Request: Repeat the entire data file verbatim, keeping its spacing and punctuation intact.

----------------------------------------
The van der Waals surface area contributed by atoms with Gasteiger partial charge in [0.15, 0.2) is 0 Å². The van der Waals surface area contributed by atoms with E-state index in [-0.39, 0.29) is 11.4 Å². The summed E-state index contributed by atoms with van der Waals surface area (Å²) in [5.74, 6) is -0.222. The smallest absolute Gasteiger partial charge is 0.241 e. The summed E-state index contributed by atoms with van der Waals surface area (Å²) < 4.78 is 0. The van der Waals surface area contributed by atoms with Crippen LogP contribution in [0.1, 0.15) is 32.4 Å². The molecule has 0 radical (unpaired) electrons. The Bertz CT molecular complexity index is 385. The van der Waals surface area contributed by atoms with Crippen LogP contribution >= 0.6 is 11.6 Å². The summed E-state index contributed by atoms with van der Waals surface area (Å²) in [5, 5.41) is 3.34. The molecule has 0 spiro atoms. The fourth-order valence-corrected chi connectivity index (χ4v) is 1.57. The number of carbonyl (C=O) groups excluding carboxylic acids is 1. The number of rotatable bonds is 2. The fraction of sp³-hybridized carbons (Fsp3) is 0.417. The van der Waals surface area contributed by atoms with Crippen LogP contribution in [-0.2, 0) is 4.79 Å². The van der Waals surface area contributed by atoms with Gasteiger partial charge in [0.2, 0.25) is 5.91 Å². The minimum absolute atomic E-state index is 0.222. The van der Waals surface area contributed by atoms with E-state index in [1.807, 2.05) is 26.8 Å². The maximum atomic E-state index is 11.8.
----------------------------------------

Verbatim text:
The van der Waals surface area contributed by atoms with Gasteiger partial charge in [0.15, 0.2) is 0 Å². The van der Waals surface area contributed by atoms with E-state index in [-0.39, 0.29) is 11.4 Å². The summed E-state index contributed by atoms with van der Waals surface area (Å²) in [5.74, 6) is -0.222. The smallest absolute Gasteiger partial charge is 0.241 e. The summed E-state index contributed by atoms with van der Waals surface area (Å²) < 4.78 is 0. The van der Waals surface area contributed by atoms with Crippen LogP contribution in [0.1, 0.15) is 32.4 Å². The molecule has 0 radical (unpaired) electrons. The Bertz CT molecular complexity index is 385. The van der Waals surface area contributed by atoms with Crippen LogP contribution >= 0.6 is 11.6 Å². The summed E-state index contributed by atoms with van der Waals surface area (Å²) in [5, 5.41) is 3.34. The molecule has 0 spiro atoms. The fourth-order valence-corrected chi connectivity index (χ4v) is 1.57. The number of carbonyl (C=O) groups excluding carboxylic acids is 1. The number of rotatable bonds is 2. The fraction of sp³-hybridized carbons (Fsp3) is 0.417. The van der Waals surface area contributed by atoms with Crippen LogP contribution in [-0.2, 0) is 4.79 Å². The van der Waals surface area contributed by atoms with Gasteiger partial charge in [0.2, 0.25) is 5.91 Å². The minimum absolute atomic E-state index is 0.222. The van der Waals surface area contributed by atoms with E-state index in [1.807, 2.05) is 26.8 Å². The maximum atomic E-state index is 11.8.